Wrotham to Holly Hill (60-66) At least the sun was getting lower and the temperature was cooling, but by now the damage was done. I was dehydrated, lacking in food and probably electrolytes too. But buoyed a little by the thought of heading into the cooler night, I headed up the gradual climb to Vigo and Trosley Country Park. I’d reccied this section while staying in the area for work earlier in the year, so this was one of the few sections of the course I knew, and I’d enjoyed the woods at Trosley, so was looking forward to this. But, my recce had only taken me so far, so I didn’t know about a really nasty uneven downhill section leaving the park, but once that was done we had some more wooded sections and field. Then it was time to put the headtorch on, this brought it home to me that was well behind where I’d wanted to be. When planning splits, I’d estimated I’d be at the Medway crossing before needing my headtorch, but it wasn’t to be today… The only highlight of this section was that I finally had to pee! I made it to the CP, but wasn’t in the best of states here, all I really remember was very nearly throwing up in the CP.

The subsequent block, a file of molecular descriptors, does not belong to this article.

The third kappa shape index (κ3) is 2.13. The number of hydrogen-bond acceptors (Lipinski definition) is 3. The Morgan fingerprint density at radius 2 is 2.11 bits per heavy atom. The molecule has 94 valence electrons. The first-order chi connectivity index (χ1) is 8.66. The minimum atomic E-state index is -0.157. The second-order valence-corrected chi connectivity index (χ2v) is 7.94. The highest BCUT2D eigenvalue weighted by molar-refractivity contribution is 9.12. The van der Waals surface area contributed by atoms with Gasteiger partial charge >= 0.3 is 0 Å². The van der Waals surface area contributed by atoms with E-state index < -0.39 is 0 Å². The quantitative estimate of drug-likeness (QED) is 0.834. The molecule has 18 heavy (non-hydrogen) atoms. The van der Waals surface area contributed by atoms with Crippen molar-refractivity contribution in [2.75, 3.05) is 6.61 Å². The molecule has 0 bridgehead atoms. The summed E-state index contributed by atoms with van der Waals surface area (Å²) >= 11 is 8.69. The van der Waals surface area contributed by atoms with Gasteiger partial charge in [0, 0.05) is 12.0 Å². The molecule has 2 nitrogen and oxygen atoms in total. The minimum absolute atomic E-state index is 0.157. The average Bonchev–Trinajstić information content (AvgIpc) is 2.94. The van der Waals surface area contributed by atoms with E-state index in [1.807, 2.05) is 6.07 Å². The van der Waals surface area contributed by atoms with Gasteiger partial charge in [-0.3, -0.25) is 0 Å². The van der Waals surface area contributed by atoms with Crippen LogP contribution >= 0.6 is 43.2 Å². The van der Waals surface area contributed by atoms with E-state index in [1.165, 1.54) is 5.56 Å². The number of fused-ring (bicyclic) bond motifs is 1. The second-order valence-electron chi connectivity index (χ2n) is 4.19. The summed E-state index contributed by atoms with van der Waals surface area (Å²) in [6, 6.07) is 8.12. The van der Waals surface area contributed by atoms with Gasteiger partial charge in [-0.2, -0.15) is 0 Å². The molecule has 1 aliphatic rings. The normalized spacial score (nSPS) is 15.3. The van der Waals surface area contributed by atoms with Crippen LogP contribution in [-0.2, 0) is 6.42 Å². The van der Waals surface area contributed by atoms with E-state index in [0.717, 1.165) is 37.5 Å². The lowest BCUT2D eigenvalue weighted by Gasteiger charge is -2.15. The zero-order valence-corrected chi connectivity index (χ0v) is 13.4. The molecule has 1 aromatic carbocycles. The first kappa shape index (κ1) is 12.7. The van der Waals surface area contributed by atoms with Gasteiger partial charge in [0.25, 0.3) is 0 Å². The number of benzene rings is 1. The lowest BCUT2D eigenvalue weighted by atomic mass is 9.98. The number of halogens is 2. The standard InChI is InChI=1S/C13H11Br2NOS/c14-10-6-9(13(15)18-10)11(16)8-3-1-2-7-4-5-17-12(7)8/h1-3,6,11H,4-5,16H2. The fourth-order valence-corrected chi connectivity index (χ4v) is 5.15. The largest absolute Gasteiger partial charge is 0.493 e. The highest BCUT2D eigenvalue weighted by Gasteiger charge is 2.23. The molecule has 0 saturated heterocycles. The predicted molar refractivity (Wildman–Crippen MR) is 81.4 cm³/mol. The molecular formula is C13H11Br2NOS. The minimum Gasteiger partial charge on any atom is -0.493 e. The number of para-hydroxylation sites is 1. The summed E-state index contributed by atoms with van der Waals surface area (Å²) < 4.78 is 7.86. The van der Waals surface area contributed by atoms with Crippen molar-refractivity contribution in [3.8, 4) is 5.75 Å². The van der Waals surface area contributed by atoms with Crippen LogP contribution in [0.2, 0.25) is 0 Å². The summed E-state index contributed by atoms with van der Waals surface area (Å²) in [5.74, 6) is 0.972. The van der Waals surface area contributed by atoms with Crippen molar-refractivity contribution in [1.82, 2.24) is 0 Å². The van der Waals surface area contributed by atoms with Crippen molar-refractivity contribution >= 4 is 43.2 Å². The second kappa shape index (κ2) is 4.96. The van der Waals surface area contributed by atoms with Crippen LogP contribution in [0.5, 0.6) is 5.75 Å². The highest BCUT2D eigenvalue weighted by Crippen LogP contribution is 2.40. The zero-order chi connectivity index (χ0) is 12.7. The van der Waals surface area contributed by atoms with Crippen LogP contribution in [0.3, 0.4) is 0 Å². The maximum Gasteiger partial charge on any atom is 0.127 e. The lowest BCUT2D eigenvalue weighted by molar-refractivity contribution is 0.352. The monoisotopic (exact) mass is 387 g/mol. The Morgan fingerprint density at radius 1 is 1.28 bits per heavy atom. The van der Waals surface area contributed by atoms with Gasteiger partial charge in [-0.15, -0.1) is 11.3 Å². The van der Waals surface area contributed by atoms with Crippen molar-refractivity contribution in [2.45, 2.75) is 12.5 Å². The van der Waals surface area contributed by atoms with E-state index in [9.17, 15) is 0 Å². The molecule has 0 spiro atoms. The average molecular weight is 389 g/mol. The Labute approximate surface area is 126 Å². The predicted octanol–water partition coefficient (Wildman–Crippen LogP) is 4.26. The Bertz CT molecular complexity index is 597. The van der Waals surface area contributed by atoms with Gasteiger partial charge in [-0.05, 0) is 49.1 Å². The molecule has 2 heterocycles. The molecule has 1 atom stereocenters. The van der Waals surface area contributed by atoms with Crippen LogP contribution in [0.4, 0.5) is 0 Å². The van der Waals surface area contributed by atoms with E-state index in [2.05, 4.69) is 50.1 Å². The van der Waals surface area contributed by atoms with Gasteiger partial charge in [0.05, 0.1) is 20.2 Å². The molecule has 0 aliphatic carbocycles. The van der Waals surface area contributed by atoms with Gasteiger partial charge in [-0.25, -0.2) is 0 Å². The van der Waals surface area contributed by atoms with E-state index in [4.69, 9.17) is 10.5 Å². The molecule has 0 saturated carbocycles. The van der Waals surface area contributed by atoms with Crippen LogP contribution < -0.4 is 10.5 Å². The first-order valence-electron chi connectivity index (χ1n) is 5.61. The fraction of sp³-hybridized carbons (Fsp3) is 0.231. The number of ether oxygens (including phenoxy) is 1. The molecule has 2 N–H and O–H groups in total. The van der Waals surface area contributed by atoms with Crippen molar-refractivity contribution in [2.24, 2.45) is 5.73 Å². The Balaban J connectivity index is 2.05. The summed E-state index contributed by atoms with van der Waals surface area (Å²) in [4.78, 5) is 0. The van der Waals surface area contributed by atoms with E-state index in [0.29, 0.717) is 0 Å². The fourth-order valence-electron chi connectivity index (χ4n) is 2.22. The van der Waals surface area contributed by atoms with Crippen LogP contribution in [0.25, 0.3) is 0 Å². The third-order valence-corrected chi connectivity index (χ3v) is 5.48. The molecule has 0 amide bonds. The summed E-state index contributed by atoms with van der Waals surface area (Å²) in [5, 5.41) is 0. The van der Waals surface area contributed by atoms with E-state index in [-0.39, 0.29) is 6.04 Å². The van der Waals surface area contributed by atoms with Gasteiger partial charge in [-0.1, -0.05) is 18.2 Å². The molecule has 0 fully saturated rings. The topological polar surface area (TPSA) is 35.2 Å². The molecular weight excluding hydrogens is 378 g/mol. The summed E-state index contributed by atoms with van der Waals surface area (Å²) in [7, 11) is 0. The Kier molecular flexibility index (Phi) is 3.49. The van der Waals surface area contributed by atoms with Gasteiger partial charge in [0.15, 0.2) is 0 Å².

Holly Hill to Bluebell Hill (66-76) For me, this was the toughest part of the race by a long way. It had been a long time since I’d been able to stomach food, the last thing I’d been able to eat was about half a Kendal Mint Cake bar way back before Wrotham, and now even drinking was difficult. It took almost 3 hours to get to Bluebell Hill, and it felt like at least double that. I’ve done enough ultras to know that you’re always going to have a shit patch, and that it will usually pass, so I kept telling myself ‘it doesn’t always get worse’. The saving grace of this stretch was that it was getting generally cooler, (although some part of the woods were still very humid). I knew in theory what needed to happen (1) stabilise electrolytes. 2) settle stomach 3) keep dripping in fluid, then 4) get some food in.) And I knew that this might take a while, but at least I had plenty of time. By now I could walk it in and still make cut off at Ashford, though I very much fucking hoped that walking the last 40 miles wouldn’t be necessary. For now though, it was mainly walking, as any running made me very queasy. I was never actually sick, but had been feeling on the edge of it for hours by now. Medway bridge was my low point. I’d gagged taking a salt tab, and was retching by the side of the bridge, at this exact moment my watch decided that now was good time to let me know I had 32 more miles to go. It was at this point that not finishing felt like a real option. It was never enough to make me want to make the decision, but it now seemed like something that might happen. I drew on previous experience, I drew on the supportive messages I’d been getting throughout the race, and I drew on the people who’d donated to my sponsorship page and had helped me raise money for Alzheimers Society. I felt like I’d be letting all these people down if I didn’t finish, so it helped spur me on and keep moving (slowly) forward.